Palestinian Authority President Mahmoud Abbas had called for the vote by the PLO parliament, and a postponement until the end of the year would be a blow to his leadership.
Such a delay was being discussed Monday by the PLO Executive Committee.
Two participants said most of those present favored the delay, with some saying preparations were insufficient. They spoke on condition of anonymity because a final decision hasn’t been made.
Abbas’ critics say he had sought the internal vote to sideline rivals.
The parliament was also to have considered a more confrontational policy toward Israel, after years of impasse in negotiations on Palestinian statehood.
Zarif criticizes calls to remove Assad
Iran’s foreign minister criticizes demands for the resignation of Syrian President Bashar Assad, saying such calls will prolong the Arab country’s civil war.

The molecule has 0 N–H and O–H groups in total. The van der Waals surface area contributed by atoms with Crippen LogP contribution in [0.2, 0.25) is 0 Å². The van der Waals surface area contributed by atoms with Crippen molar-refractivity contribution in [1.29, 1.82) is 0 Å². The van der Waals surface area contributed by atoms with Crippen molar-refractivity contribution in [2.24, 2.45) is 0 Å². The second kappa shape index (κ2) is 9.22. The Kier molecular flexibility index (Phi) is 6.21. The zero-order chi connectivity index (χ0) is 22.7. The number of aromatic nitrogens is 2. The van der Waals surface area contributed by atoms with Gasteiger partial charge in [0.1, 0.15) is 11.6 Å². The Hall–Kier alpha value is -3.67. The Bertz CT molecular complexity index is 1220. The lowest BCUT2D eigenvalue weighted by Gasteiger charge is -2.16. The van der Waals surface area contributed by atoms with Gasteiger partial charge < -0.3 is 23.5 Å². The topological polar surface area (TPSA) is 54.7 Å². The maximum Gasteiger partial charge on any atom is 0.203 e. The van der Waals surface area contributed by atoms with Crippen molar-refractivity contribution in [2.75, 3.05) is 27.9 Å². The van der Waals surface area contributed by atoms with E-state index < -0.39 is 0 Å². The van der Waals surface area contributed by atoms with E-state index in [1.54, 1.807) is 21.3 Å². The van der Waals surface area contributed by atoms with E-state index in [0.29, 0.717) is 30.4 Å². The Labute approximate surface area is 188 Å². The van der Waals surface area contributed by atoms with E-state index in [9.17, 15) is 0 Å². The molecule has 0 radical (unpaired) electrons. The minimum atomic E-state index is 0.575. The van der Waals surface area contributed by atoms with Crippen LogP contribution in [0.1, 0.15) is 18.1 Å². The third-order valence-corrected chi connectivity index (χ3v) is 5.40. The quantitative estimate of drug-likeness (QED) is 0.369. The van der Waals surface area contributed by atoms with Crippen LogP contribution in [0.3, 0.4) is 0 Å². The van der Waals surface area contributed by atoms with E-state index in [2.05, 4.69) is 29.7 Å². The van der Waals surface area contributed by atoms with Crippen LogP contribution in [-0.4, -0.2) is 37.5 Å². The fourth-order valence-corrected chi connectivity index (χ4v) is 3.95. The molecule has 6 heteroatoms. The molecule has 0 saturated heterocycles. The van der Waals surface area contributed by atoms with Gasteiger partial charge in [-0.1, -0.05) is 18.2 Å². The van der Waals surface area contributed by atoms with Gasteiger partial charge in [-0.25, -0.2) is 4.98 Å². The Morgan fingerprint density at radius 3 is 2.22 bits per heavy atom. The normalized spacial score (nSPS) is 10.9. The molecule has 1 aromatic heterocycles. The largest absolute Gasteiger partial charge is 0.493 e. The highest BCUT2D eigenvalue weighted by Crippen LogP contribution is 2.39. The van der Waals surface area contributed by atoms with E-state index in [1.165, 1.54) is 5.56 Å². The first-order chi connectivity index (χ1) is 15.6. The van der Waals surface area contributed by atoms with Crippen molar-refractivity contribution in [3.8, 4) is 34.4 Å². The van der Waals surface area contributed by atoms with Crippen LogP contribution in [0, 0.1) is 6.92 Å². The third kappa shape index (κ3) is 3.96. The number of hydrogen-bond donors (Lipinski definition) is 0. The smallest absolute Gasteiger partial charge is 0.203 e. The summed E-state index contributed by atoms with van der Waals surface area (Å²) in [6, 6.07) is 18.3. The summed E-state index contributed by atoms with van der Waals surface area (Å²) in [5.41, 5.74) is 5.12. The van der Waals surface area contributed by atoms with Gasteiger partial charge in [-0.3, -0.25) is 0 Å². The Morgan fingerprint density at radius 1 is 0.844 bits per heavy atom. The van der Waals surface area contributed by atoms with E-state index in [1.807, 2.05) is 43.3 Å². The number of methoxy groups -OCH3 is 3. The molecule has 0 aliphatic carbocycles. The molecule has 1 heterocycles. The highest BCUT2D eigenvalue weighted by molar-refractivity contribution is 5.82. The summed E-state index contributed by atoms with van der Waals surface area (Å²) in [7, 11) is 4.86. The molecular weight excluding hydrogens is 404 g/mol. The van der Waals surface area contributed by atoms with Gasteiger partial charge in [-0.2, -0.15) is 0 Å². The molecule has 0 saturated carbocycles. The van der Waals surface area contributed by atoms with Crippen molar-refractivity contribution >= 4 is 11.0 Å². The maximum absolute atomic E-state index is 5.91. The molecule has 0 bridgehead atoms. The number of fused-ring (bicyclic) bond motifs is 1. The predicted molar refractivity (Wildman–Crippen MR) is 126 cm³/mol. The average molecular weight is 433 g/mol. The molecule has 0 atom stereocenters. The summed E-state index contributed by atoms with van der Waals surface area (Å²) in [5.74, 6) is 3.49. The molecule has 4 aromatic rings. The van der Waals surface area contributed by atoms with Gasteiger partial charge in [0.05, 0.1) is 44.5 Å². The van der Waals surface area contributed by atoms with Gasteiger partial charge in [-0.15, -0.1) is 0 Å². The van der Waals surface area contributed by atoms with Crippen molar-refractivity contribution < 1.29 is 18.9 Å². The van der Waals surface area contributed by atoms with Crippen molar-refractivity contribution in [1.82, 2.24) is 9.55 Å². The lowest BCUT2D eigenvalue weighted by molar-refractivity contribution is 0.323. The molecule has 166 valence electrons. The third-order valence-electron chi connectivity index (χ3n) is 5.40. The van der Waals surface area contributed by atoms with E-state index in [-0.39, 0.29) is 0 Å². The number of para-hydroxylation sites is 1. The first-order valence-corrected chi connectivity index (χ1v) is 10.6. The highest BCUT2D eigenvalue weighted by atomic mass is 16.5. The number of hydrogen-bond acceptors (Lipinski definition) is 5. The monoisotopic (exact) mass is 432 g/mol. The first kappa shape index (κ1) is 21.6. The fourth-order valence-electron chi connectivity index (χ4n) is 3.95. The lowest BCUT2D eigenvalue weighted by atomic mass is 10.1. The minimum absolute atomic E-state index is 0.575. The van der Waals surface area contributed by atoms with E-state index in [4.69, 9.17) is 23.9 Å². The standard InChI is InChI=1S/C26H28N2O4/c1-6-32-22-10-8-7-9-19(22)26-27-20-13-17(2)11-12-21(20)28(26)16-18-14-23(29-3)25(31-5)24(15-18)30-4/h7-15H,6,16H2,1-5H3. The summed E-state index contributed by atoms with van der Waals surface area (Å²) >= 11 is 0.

Mohammad Javad Zarif says those demanding Assad’s ouster “are responsible for the bloodshed in Syria.”
Zarif doesn’t name any specific country but is likely referring to Turkey’s and Saudi Arabia’s repeated calls for Assad to step down. The two Sunni Muslim countries have supported rebels fighting against Assad.
Zarif was speaking a press conference on Monday with his visiting Spanish counterpart, José Manuel García-Margallo. The top Iranian diplomat also says the Syrian crisis has no military solution.
Migrant crisis could ‘tarnish’ Europe’s image — Spanish FM
Spanish Foreign Minister Jose Maria Garcia-Margallo warns that the migrant crisis could “tarnish” Europe’s image and pledges his country will take in refugees despite its economic woes.